Rehearsals began at Nesmith's home in Carmel, California, a couple of months ago. At first, it was just the two of them and Nesmith's son Christian poring through the 12 Monkees studio albums, picking tunes they felt like singing and trying them out vocally without any band. "We did a version of [the 1967 Headquarters song] 'You Told Me,' the vocal part, that was really electrifying," says Nesmith. "I was like, 'Wow, this song does well under a little rock & roll power when you get away from the pop shampoo commercial stuff.'"
Special attention was paid to latter-day Monkees LPs The Birds, the Bees & the Monkees, Instant Replay and The Monkees Present. These came out after the peak of Monkee-mania and are packed with Nesmith originals he wrote while beginning to plant the seeds for his groundbreaking country rock group the First National Band. "One of the first songs we dusted off was 'St. Matthew' and 'Some of Shelly's Blues' [from the sessions for 1969's Instant Replay]," says Nesmith. "Mick asked if I wanted to sing 'Joanne' [a minor hit for the First National Band in 1970], but I felt it was way too much off into my own corner and not associated with the Monkees at all. But we are doing 'Different Drum' since that fell into the Monkee stew because Coco [Dolenz] started singing it in the live shows."
The show will also feature all of the band's biggest hits, including "Last Train to Clarksville," "I'm a Believer," "Daydream Believer," "Pleasant Valley Sunday" and "Stepping Stone." They call these the "can't cannot play" songs. "Those will always be about half to one third of any Monkees show," says Dolenz. "Nez likes some of the early Monkees hits more than others and I do too, but it goes without saying that we're doing all of them. I've learned over the years that once the audience knows they are getting those hits they will listen to just about anything else."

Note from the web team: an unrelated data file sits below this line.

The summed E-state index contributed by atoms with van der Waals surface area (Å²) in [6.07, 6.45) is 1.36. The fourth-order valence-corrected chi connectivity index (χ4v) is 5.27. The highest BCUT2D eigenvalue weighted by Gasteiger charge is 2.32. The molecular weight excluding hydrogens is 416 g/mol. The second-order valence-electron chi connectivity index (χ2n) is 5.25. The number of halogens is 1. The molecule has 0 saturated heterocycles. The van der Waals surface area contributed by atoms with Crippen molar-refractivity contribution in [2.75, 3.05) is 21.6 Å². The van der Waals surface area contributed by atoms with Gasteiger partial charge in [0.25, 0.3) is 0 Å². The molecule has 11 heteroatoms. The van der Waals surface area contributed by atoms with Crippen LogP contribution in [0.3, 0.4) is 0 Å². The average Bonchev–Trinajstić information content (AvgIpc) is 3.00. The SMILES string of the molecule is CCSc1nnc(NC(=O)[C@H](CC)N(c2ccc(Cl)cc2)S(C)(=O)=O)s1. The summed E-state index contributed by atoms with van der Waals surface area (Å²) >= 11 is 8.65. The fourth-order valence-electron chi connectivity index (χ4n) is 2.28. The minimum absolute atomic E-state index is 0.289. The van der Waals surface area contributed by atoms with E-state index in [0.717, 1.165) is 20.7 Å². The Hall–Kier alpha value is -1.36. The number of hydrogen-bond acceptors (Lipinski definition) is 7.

Once they had a working list of songs they wanted to do, Dolenz and Nesmith went into a rehearsal space with a band that includes Wayne Avers on guitar, Christian Nesmith on guitar and vocals, Alex Jules on keyboards, John Billings on bass, Rich Dart on drums, Coco Dolenz and Circe Link on background vocals, Pete Finney on pedal steel, and Paul Kramer on banjo, fiddle and guitar. The latter two will help them flesh out Nez's country rock tunes. "It's an astoundingly good band," says Nesmith. "This band and this iteration of the Monkees music is the best I've ever heard. It's the most fun to play, too."
They're going to rehearse all the way up to opening night on June 1st, and they have yet to settle on a final set list. "Good Clean Fun" from 1969's The Monkees Present is provisionally slated as the opening tune and "Me & Magdalena," "Circle Sky," "Porpoise Song" and "Birth of an Accidental Hipster" are near certainties. Dolenz is pushing very hard to get Nesmith to sign off on a version of the First National Band's "Grand Ennui" the ensemble has worked up. "I have been begging him to do that," says Dolenz. "Wait unit you hear it. It friggin' rocks!" Nez isn't quite convinced. "I told him it couldn't be any further from a Monkees thing, from subject matter to the way it's performed," he says. "When we started doing it, it jumped up to its full bright, sprightly self and we realized this would be a great song to sing. But so would, you know, the Beatles catalog and we have to stop at some point and say, 'This is a Monkees show.'"